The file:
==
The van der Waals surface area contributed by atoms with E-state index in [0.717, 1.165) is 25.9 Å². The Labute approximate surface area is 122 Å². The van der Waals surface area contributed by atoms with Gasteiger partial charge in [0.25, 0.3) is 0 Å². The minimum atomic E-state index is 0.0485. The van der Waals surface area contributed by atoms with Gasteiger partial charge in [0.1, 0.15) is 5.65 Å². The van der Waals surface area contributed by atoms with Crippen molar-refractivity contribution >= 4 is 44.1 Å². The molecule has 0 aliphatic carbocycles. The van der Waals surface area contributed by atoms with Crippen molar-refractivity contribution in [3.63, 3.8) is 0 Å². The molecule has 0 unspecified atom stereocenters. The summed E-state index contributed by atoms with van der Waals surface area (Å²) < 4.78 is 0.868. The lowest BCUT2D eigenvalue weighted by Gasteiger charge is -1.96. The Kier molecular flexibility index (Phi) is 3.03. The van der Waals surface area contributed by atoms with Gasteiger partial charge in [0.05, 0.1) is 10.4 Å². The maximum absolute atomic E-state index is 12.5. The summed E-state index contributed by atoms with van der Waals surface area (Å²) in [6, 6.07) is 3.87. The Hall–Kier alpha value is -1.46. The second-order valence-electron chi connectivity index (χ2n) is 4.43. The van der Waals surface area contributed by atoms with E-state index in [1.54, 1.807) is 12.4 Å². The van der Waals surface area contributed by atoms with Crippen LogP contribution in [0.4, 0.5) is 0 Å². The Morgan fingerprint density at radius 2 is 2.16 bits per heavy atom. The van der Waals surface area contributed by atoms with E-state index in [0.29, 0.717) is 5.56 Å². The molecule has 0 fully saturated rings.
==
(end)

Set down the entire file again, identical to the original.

The van der Waals surface area contributed by atoms with E-state index in [0.717, 1.165) is 25.9 Å². The Labute approximate surface area is 122 Å². The van der Waals surface area contributed by atoms with Gasteiger partial charge in [0.25, 0.3) is 0 Å². The minimum atomic E-state index is 0.0485. The van der Waals surface area contributed by atoms with Gasteiger partial charge in [0.1, 0.15) is 5.65 Å². The van der Waals surface area contributed by atoms with Crippen molar-refractivity contribution >= 4 is 44.1 Å². The molecule has 0 aliphatic carbocycles. The van der Waals surface area contributed by atoms with Crippen molar-refractivity contribution in [3.63, 3.8) is 0 Å². The molecule has 0 unspecified atom stereocenters. The summed E-state index contributed by atoms with van der Waals surface area (Å²) < 4.78 is 0.868. The lowest BCUT2D eigenvalue weighted by Gasteiger charge is -1.96. The Kier molecular flexibility index (Phi) is 3.03. The van der Waals surface area contributed by atoms with Gasteiger partial charge in [0.05, 0.1) is 10.4 Å². The maximum absolute atomic E-state index is 12.5. The summed E-state index contributed by atoms with van der Waals surface area (Å²) in [6, 6.07) is 3.87. The Hall–Kier alpha value is -1.46. The second-order valence-electron chi connectivity index (χ2n) is 4.43. The van der Waals surface area contributed by atoms with E-state index in [1.54, 1.807) is 12.4 Å². The van der Waals surface area contributed by atoms with Crippen LogP contribution in [0.4, 0.5) is 0 Å². The Morgan fingerprint density at radius 2 is 2.16 bits per heavy atom. The van der Waals surface area contributed by atoms with E-state index in [0.29, 0.717) is 5.56 Å². The molecule has 0 fully saturated rings.